6. Fight for real estate. In 1999, musician Neko Case broke up with Seattle, leaving us for Chicago. (It still hurts, Neko.) When asked why in an interview, she explained, "Chicago is a lot friendlier, especially toward its artists. Seattle is very unfriendly toward artists. There's no artists' housing—they really like to use the arts community, but they don't like to put anything back into the arts community." Our failure abides. Push government for cheap artists' housing and hook up with CODAC, a committee that wants developers on Capitol Hill—and, eventually, everywhere—to build affordable arts spaces into their new condos. (CODAC's tools of persuasion: tax, zoning, and business incentives.) Development smothers artists, who can't afford the rising property values that they—by turning cheap neighborhoods into trendy arts districts—helped create.

[What I say:We had to do it, and it's a shame the county won't help out to establish a public performing arts center.The local college's venue is the domain of the college exclusively.]

7. Build bars. Alcohol is the only liquid on earth that functions as both lubricant and bonding agent. Exploit it. Treat your plays like parties and your audience like guests. Encourage them to come early, drink lots, and stay late. Even the meanest fringe company can afford a tub full of ice and beer, and the state of regional- theater bars is deplorable: long lines, overpriced drinks, and a famine of comfortable chairs. Theaters try to "build community" with postplay talkbacks and lectures and other versions of you've spent two hours watching my play, now look at me some more! You want community? Give people a place to sit, something to talk about (the play they just saw), and a bottle. As a gesture of hospitality, offer people who want to quit at intermission a free drink, so they can wait for their companions who are watching act two. Just take care of people. They get drinks, you get money, everybody wins. Tax, zoning, and liquor laws in your way? Change them or ignore them. Do what it takes.

[What I say: The local theatres do offer wine during intermission.]

8. Boors' night out. You know what else builds community? Audience participation, on the audience's terms. For one performance of each show, invite the crowd to behave like an Elizabethan or vaudeville audience: Sell cheap tickets, serve popcorn, encourage people to boo, heckle, and shout out their favorite lines. ("Stella!") The sucky, facile Rocky Horror Picture Show only survives because it's the only play people are encouraged to mess with. Steal the gimmick.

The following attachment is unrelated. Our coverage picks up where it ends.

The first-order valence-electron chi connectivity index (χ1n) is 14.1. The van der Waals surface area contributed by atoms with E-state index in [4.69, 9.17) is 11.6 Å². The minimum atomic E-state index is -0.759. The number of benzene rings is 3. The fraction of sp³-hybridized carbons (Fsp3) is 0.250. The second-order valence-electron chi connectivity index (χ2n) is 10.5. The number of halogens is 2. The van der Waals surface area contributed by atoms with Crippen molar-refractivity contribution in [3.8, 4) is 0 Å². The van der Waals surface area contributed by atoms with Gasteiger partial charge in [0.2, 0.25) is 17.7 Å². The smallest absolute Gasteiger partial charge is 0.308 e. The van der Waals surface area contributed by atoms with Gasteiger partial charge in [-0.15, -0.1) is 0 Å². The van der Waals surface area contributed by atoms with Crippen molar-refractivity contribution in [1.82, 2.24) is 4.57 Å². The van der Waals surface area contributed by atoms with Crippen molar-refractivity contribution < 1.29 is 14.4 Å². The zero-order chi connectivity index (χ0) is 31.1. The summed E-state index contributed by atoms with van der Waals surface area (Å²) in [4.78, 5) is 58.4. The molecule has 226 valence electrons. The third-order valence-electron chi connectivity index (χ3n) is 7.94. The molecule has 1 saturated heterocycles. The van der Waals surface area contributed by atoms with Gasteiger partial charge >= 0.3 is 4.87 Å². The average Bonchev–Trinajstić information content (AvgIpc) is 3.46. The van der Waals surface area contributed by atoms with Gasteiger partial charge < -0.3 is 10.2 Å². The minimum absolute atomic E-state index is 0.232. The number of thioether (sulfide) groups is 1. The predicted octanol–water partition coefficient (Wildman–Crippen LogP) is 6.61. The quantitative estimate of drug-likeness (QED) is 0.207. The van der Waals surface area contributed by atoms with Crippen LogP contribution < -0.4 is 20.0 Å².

[What I say: The loyal audiences are too old to hear when only the actors are speaking. But I like the idea of actors breaking character to give asides to a reactive audience and then stepping back into the play.]

9. Expect poverty. Theater is a drowning man, and its unions—in their current state—are anvils disguised as life preservers. Theater might drown without its unions, but it will certainly drown with them. And actors have to jettison the living-wage argument. Nobody deserves a living wage for having talent and a mountain of grad-school debt. Sorry.

[What I say: The unions are in Asheville, and they are smaller than the community companies. Only Flat Rock can compare to the county theatres.]

10. Drop out of graduate school. Most of you students in MFA programs don't belong there—your two or three years would be more profitable, financially and artistically, out in the world, making theater. Drama departments are staffed by has-beens and never-weres, artists who might be able to tell you something worthwhile about the past, but not about the present, and certainly not about the future. Historians excepted—art historians are great. If things don't turn around, they may be the only ones left.

[What I say: I'd rather work with an actor with some formal training than a diva with bad instincts.]

Picture of the Day
Kabul, Afghanistan.

Thursday, October 9

Rain Running

So, yes, despite a daylong downpour, I wanted to keep my schedule. I suited up and ran for what became 46 minutes, the longest I've run without a treadmill. Maybe I'm water-cooled model. It felt great. I let my shoulders swing with the stride, and it staved off my rib aches. I think I may have found the runner's plateau that allows ridiculous distances like half- and full marathons. I hopped over gutter streams. I swerved around puddles, I wrung out my shirt every few minutes. It hasn't felt this easy to run for a long time, and again, I normally can't run for so long at one time.